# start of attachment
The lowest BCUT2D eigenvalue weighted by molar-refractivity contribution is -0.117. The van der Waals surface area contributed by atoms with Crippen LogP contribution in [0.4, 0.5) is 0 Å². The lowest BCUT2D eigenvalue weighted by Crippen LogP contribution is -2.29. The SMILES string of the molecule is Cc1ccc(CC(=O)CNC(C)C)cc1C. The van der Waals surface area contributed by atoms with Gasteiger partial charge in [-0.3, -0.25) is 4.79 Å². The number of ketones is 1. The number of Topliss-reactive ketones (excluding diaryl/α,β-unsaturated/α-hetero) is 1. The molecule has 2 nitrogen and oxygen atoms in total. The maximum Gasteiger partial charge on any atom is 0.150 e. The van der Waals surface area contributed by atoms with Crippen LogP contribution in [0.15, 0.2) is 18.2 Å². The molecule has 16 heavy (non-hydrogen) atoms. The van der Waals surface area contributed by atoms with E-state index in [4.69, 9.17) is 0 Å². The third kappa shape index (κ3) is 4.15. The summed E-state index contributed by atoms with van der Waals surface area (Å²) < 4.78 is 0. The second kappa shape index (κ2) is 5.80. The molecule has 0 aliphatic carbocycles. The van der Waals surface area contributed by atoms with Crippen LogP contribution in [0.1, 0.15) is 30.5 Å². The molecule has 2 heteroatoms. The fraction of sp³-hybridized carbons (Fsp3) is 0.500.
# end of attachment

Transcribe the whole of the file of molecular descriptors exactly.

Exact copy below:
The lowest BCUT2D eigenvalue weighted by molar-refractivity contribution is -0.117. The van der Waals surface area contributed by atoms with Crippen LogP contribution in [0.4, 0.5) is 0 Å². The lowest BCUT2D eigenvalue weighted by Crippen LogP contribution is -2.29. The SMILES string of the molecule is Cc1ccc(CC(=O)CNC(C)C)cc1C. The van der Waals surface area contributed by atoms with Gasteiger partial charge in [-0.3, -0.25) is 4.79 Å². The number of ketones is 1. The number of Topliss-reactive ketones (excluding diaryl/α,β-unsaturated/α-hetero) is 1. The molecule has 2 nitrogen and oxygen atoms in total. The maximum Gasteiger partial charge on any atom is 0.150 e. The van der Waals surface area contributed by atoms with Crippen LogP contribution in [0.15, 0.2) is 18.2 Å². The molecule has 16 heavy (non-hydrogen) atoms. The van der Waals surface area contributed by atoms with E-state index in [4.69, 9.17) is 0 Å². The third kappa shape index (κ3) is 4.15. The summed E-state index contributed by atoms with van der Waals surface area (Å²) < 4.78 is 0. The second kappa shape index (κ2) is 5.80. The molecule has 0 aliphatic carbocycles. The van der Waals surface area contributed by atoms with Crippen LogP contribution in [0.1, 0.15) is 30.5 Å². The molecule has 2 heteroatoms. The fraction of sp³-hybridized carbons (Fsp3) is 0.500.